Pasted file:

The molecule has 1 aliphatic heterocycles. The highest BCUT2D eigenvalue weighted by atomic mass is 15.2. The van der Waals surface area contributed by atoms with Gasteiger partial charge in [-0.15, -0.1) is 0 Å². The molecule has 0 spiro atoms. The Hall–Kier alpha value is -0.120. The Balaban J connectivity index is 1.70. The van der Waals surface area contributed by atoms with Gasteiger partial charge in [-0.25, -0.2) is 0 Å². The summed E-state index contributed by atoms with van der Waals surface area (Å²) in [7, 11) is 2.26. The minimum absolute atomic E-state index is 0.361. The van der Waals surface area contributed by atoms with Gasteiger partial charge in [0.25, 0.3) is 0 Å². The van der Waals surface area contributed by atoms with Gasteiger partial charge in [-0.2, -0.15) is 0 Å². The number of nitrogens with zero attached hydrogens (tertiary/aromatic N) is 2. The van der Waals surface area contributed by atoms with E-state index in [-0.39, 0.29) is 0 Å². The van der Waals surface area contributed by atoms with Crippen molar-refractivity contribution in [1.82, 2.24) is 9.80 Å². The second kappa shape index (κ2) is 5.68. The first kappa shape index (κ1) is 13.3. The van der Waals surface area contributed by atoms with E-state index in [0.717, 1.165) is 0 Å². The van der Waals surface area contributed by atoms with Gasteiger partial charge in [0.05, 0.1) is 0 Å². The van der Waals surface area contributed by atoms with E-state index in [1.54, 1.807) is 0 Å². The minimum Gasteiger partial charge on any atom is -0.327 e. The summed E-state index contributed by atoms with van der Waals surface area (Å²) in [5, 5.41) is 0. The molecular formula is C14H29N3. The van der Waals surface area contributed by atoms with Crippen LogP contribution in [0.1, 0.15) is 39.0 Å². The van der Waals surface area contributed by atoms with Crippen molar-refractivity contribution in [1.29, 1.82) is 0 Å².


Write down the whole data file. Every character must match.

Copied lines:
The molecule has 1 aliphatic heterocycles. The highest BCUT2D eigenvalue weighted by atomic mass is 15.2. The van der Waals surface area contributed by atoms with Gasteiger partial charge in [-0.15, -0.1) is 0 Å². The molecule has 0 spiro atoms. The Hall–Kier alpha value is -0.120. The Balaban J connectivity index is 1.70. The van der Waals surface area contributed by atoms with Gasteiger partial charge in [-0.25, -0.2) is 0 Å². The summed E-state index contributed by atoms with van der Waals surface area (Å²) in [7, 11) is 2.26. The minimum absolute atomic E-state index is 0.361. The van der Waals surface area contributed by atoms with Gasteiger partial charge in [0.25, 0.3) is 0 Å². The van der Waals surface area contributed by atoms with Gasteiger partial charge in [-0.2, -0.15) is 0 Å². The number of nitrogens with zero attached hydrogens (tertiary/aromatic N) is 2. The van der Waals surface area contributed by atoms with E-state index in [-0.39, 0.29) is 0 Å². The van der Waals surface area contributed by atoms with Crippen molar-refractivity contribution in [1.82, 2.24) is 9.80 Å². The second kappa shape index (κ2) is 5.68. The first kappa shape index (κ1) is 13.3. The van der Waals surface area contributed by atoms with E-state index in [0.717, 1.165) is 0 Å². The van der Waals surface area contributed by atoms with Gasteiger partial charge in [0.05, 0.1) is 0 Å². The van der Waals surface area contributed by atoms with E-state index in [1.54, 1.807) is 0 Å². The minimum Gasteiger partial charge on any atom is -0.327 e. The summed E-state index contributed by atoms with van der Waals surface area (Å²) in [5, 5.41) is 0. The molecular formula is C14H29N3. The van der Waals surface area contributed by atoms with Crippen LogP contribution in [0.1, 0.15) is 39.0 Å². The van der Waals surface area contributed by atoms with Crippen molar-refractivity contribution in [1.29, 1.82) is 0 Å².